Friday, 5 July 2013

Glacier of death, part 2


             The winds swirled the snow until visibility was little more than the area ahead of the wing tips; the sounds of the engine drowned all but shouting as the two men looked out in the snow for a sign of life on the barren expanse of ice below.
 "How come you got the flight, Clem?," Joe said over the screaming of the engines as the plane circled the glacier for the final time, "I thought Dick Moore was down?"
Clem turned in his seat for a moment and replied, "He was down for relief search party, but his last trip over the ice-fields and the close call at Lac La Biche lake were a bit too much and he took a few days off, besides which Harry our native friend is due to return to Newfoundland soon and Dick wants to take him home."
"I read about the journey, it was certainly hair-raising and I can't imagine how scared they were losing height over the frozen lake and I don't blame him for taking a few days off after that journey."
The plane circled the glacier once more and all the men could see was the frozen whiteness for mile after mile; both of them realised this was the last hope the stranded plane would have, but they also knew with failing light and low on fuel, the rescue had to be cut to the minimum, realising their plight, Joe tapped Clem on the shoulder and when Clem turned to find out what he wanted, Joe gave him the  hand across the throat signal, telling Clem to cut the search for now.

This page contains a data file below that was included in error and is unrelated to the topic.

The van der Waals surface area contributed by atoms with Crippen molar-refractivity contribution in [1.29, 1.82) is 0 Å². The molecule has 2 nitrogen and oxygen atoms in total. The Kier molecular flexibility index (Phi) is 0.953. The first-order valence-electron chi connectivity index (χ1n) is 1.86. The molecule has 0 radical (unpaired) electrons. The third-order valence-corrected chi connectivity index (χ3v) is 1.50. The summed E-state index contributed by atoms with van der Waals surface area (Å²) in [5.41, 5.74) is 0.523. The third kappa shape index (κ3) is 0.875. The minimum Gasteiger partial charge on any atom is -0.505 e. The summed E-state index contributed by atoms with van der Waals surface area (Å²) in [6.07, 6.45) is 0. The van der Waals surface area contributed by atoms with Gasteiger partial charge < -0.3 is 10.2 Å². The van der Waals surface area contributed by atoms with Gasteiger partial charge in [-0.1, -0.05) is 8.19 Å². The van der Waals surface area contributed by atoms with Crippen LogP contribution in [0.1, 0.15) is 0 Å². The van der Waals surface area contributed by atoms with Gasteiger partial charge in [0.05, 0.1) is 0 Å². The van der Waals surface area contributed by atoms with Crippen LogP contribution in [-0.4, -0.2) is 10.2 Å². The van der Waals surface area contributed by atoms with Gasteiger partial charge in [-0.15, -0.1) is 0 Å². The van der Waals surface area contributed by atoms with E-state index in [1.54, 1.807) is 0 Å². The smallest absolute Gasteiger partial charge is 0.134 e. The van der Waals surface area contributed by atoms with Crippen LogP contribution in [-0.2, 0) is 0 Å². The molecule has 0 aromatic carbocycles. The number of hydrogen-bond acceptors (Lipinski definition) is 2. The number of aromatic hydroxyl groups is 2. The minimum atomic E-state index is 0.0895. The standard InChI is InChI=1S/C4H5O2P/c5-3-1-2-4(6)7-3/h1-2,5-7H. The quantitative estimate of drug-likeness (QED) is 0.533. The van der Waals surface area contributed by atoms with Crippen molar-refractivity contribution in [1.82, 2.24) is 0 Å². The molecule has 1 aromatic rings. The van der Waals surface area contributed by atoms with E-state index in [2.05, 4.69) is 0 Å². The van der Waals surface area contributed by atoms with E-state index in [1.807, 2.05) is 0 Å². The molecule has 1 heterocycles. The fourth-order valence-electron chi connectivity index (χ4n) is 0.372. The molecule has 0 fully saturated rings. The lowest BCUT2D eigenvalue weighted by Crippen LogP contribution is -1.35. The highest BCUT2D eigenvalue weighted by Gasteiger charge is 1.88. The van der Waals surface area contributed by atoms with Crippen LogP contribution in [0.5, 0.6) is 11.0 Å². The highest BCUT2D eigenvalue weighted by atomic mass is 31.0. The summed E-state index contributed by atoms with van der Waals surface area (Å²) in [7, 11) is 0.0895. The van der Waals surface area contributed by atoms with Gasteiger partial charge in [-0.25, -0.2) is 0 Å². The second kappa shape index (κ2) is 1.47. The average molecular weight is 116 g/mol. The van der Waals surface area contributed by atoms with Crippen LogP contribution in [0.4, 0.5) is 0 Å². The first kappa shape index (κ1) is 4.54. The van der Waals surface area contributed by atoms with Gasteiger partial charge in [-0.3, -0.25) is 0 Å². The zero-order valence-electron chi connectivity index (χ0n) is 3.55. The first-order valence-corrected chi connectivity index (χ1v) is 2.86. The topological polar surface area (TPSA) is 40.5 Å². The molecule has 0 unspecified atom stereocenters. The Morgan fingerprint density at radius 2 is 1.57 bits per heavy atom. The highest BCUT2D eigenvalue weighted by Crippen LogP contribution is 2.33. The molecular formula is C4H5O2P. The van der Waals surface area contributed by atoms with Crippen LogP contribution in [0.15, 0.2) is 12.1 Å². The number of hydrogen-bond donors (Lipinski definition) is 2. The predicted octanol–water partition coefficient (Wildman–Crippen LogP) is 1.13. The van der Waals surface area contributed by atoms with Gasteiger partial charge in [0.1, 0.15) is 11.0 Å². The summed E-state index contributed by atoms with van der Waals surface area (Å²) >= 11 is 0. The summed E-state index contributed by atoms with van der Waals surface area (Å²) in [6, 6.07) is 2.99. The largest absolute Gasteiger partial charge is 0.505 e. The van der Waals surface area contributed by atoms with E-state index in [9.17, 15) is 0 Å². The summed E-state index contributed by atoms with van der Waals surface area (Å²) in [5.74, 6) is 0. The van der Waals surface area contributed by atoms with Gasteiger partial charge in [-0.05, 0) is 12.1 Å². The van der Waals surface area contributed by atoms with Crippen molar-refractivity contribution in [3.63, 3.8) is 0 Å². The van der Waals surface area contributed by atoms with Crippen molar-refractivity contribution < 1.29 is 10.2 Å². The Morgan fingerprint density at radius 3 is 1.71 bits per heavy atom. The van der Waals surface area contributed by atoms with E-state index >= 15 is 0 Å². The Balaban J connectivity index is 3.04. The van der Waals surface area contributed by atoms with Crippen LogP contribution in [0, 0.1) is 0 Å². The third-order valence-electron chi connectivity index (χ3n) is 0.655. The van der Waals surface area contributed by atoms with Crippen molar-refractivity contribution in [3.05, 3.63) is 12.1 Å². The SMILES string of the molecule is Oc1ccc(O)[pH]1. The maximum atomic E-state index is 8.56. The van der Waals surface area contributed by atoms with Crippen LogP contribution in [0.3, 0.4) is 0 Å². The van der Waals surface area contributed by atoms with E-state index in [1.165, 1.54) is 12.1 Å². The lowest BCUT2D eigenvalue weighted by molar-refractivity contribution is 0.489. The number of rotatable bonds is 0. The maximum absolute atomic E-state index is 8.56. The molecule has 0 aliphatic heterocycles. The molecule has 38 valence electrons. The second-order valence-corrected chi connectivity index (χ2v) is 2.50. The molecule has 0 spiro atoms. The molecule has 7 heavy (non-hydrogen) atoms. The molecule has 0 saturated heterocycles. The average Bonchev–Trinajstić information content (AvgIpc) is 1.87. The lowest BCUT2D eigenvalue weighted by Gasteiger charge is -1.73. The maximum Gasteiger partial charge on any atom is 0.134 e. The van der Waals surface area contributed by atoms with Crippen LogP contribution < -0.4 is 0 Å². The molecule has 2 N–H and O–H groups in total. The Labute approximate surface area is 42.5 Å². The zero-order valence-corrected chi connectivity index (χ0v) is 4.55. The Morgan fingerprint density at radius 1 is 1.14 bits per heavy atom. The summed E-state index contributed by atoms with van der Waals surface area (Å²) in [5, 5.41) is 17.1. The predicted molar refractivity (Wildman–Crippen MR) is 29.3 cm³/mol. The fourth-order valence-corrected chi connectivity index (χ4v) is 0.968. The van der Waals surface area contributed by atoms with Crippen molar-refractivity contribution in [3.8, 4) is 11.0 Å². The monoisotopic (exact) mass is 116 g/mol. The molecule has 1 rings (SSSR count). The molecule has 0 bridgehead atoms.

Clem gave the thumbs up and turned the stick to head the plane back to the airfield, he sighed, "We did our best; I don't think they can hold out for the night but if the stay with the fuselage, we may pick them up tomorrow."
In the passenger seat, Joe said a prayer and finished, "All stranded people are told to stay with the vehicles but when you don't think you'll get rescued, what do you do? I hope for their sake, they stayed close to the plane."
Clem pulled the plane in a steep bank and headed for the Lac La Biche airfield, as he did he glanced his fuel gauge and noticed the gauge dropping quicker than usual, "We've got a problem," he called to Joe, "the fuel is dropping too quick and we'll be lucky to get back."
“Where’s the nearest field to land, Clem?” Joe asked.
Clem kept a steady voice and replied, “If you call Yellowknife, we should be able to make it there with some luck.”
Joe picked the radio mike up and made the call, “Yellowknife, Yellowknife, this is Piper Cherokee Lima, Bravo, One, Four, Zero, Zero, Two; do you copy?”
The air was filled with white noise but nothing happened for minutes, then the reply came, “Piper Cherokee Lima, Bravo, One, Four, Zero, Zero, Two; this is Yellowknife what is your situation?”
“Hello Yellowknife, we are heading back from Munroe Glacier after a rescue and our fuel is running out, we can’t make it back to Lac La Biche, can you clear a runway for us?”
“Roger that, we have two clear at present with a plane due in soon but I can divert the flight to the long runway and leave the shorter one free for you. How far out are you?”
“From what I can see, I would guess about fifty miles but in these condition it’s hard to judge the distance, we’re flying almost blind with the swirling snow; you’ll need to guide us in.”

“Copy that Piper Cherokee, we have you on radar heading on course two, five, five degrees; keep on this heading and we’ll check the directions in about ten miles, to prepare you for the landing.”

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